Western military action against Syria's regime seems unlikely, but many of the country's neighbours may be prepared to meddle, and the results would not be good.
Neighbours risk turning Syria into a proxy war
Despite more than 3,000 deaths and countless arrests, mass demonstrations show no signs of letting up in Syria. And after months of protesters facing the worst violence - death squads, children being gunned down and heavy armour used against civilians - there are signs that they are beginning to arm themselves. Non-violence in the face of this regime's cruelty may be too much to ask, but an outright armed rebellion would have far-reaching consequences.
Everyone understands where this can lead, and that the stakes extend beyond Syria's 22.5 million people. The US Senator John McCain has become a champion of the hawkish camp calling for international intervention, perhaps in the form of a Nato-enforced "no-fly zone". The case has grown stronger as some members of the Syrian opposition have also asked for intervention. If protecting civilian lives demanded international help for Libya, why not Syria?
President Bashar Al Assad responded by bluntly warning, in an interview with the Sunday Telegraph, that western intervention would "burn the whole region". But Mr Al Assad's power to foment trouble beyond Syria's borders is much diminished. It is no longer certain that even Hizbollah or Hamas would dance to Damascus's tune.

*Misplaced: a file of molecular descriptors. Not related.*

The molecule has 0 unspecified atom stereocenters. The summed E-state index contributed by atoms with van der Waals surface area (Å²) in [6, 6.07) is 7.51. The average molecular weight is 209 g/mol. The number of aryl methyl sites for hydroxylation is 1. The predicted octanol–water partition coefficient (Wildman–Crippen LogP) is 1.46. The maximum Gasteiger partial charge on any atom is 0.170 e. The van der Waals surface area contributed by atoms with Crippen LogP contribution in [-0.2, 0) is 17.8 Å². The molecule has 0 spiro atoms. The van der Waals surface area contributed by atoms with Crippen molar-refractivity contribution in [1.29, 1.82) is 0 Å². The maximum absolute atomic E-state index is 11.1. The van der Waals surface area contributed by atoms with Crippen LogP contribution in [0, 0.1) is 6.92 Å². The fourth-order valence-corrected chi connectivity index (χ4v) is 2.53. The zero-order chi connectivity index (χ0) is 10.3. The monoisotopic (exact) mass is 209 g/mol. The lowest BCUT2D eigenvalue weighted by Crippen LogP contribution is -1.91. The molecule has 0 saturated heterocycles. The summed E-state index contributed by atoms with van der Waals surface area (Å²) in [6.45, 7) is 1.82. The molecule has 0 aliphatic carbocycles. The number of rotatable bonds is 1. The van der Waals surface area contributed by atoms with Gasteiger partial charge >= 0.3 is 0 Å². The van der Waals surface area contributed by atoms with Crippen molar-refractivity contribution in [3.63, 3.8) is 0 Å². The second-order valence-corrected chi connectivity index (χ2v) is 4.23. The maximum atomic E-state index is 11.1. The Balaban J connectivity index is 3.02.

Anything approaching civil war, however, would plainly be dangerous for the region. There is little foreseeable prospect of a decisive military intervention similar to Libya because of US and European domestic priorities. For the time being, Syria remains a regional concern.
Last week, Syrian troops were reportedly sowing minefields along the Lebanese border to block arms smuggling. As this conflict worsens, Syria's neighbours, and not just Lebanon, which has always been in its neighbour's shadow, will be drawn in farther. Syria's allies in Iran, and to a lesser extent Iraq, see their own regional standing at stake. Turkey is already trying to influence the opposition to limit the power of pro-PKK Kurdish groups.
In a region of ethnic groups overlapping borders and complex allegiances, the question is not who will intervene in Syria's uprisings, but who will not. It is easy to imagine such meddling getting out of hand and Syria descending into a protracted low-intensity war of factions, including proxies for outside forces. This would hardly be beneficial for Syria's growing opposition movement.
The end of Mr Al Assad's tenure is assured; it is just a question of time and cost. Outside parties, however well-intentioned, would do better to deal in diplomacy to curb the violence rather than enter the fray.